Comprehensive and foundation schools are amongst some of the most common education establishments in the UK. For years, they have offered equal opportunities for students to gain a quality, secondary education. Most of you may have attended either a comprehensive or foundation school without realising it as they make up around 3000 of the total secondary schools in England.
In short, comprehensive and foundation schools are schools which anybody can go to. The academic achievement of the child prior to entering has no bearing on their chances of admission. Instead, the chance of successful enrolment relies heavily on the geographical location of the student or their permanent address. Governing bodies control most aspects of a foundation school, while other aspects are overseen by the Local Authority. Parents are not obligated to pay school fees for either of these schools though other costs may not be accounted for (e.g., uniforms, stationery supplies).
In this article, you will learn what exactly comprehensive and foundation schools are and what kind of education they offer to their students.
Table of Contents
What is a Comprehensive School?
Comprehensive schools are schools that do not have an enrolment process that relies on academic achievement.
They were first introduced after the Second World War and increased in popularity after a policy in 1965 which requested to schools a conversion to the comprehensive system. The first comprehensive school, called Colne Valley High School, was introduced in 1956 in the north of England.
Due to the non-selective enrolment, comprehensives typically have more applicants and thus larger class sizes. Though the average class size has been on the rise in general, comprehensive schools still tend to have more students per class in comparison to private schools, for example. Click here to find out more.
The purpose of comprehensive schools is to get rid of the early selection processes and offer equal opportunities to all prospective students. This can be compared to the high school system in America and the UK is one of the few European nations to transition almost completely to a comprehensive structure.
Larger comprehensive schools offer a wider range of subjects than purely academic institutions such as grammar schools. This means students who excel in arguably more creative subjects, such as art or music, are able to develop these skills. They can do develop these skills without feeling as if they are being penalised for not being as good at purely academic subjects.
They are the most common type of state school in England and the only type of state school on offer in Wales.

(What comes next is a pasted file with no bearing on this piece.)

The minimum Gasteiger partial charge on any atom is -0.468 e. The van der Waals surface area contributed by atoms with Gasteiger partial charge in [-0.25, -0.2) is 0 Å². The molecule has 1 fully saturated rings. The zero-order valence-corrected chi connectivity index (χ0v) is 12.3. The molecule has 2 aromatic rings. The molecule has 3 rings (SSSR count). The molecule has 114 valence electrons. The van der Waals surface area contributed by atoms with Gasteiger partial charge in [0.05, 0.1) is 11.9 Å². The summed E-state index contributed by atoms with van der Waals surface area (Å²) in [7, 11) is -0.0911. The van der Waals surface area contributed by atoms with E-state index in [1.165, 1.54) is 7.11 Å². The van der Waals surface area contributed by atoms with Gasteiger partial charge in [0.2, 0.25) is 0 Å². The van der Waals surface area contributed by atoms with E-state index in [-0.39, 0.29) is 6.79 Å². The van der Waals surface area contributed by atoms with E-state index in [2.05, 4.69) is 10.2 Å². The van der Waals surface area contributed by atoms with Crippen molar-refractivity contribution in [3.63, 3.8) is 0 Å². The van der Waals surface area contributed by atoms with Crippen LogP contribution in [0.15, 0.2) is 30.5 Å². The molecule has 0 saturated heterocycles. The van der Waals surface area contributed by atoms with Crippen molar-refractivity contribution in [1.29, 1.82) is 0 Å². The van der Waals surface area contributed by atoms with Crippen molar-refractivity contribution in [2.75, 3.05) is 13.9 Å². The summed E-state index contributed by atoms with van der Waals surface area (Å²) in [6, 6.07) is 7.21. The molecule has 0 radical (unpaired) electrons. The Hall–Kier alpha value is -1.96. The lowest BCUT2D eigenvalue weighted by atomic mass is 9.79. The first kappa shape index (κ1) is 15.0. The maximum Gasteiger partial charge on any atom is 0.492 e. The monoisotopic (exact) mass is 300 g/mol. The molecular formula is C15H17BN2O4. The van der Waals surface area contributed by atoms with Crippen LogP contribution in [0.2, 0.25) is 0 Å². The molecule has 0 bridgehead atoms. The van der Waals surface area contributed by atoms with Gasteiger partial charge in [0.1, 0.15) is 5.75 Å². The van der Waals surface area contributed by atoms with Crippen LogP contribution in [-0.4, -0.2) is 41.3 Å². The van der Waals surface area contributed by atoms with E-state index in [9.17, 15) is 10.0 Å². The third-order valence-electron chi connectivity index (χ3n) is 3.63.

What is a Foundation School?
Foundation schools are state-funded schools in which the governing body has more control over the way it is run. They fall under the umbrella of maintained schools, meaning a school that is funded by a local education authority. Being a maintained school, foundation schools must conform to the national curriculum and national teacher wage.
What is the Role of the Governing Body in a Foundation School?
The governing body which controls the school may also own the physical land or building. It is also the responsibility of the governing body to employ staff and to set admissions criteria. A foundation school may set its own term dates, have a religious background, and have more control over what projects they spend their capital on.
According to this article by The Guardian, most foundation schools belong to the FASNA (Foundation and Aided Schools National Association) which has 919 members.
The terms foundation school and trust schools are often used interchangeably. However, the article explains that the biggest difference between the two is that only the land and buildings of a foundation school are owned by the governing body,”.
The other assets of the school – apparatus, equipment, books in the library, pictures on the wall, cash in the bank – still appear to be owned by the LEA”. LEA stands for Local Education Authority.
The governing body’s main goal is to hold the headteacher accountable for the performance of the school as well as manage the finances of the school. Anybody over the age of 18 can become a governor and there are few strict requirements. Though a typical member of the governing body will have a basic knowledge of the education system and some skills in finance.
Governors and Teachers in a Foundation School
According to the NGA (National Governors’ Association), a school must have a minimum of 7 governors, though this number may be higher in some foundation schools. At least two of these governors must be parents and one must be a staff member. A term in the role of governor lasts for 4 years and the NGA recommends that governors spend no more than 2 consecutive terms at one school.
In terms of teachers, if a foundation school is of a religious background and has more than two teachers, they must have at least one teacher who is competent in the teaching of religious education. This teacher will be called a reserved teacher and the amount hired must not exceed one fifth of the total number of teachers.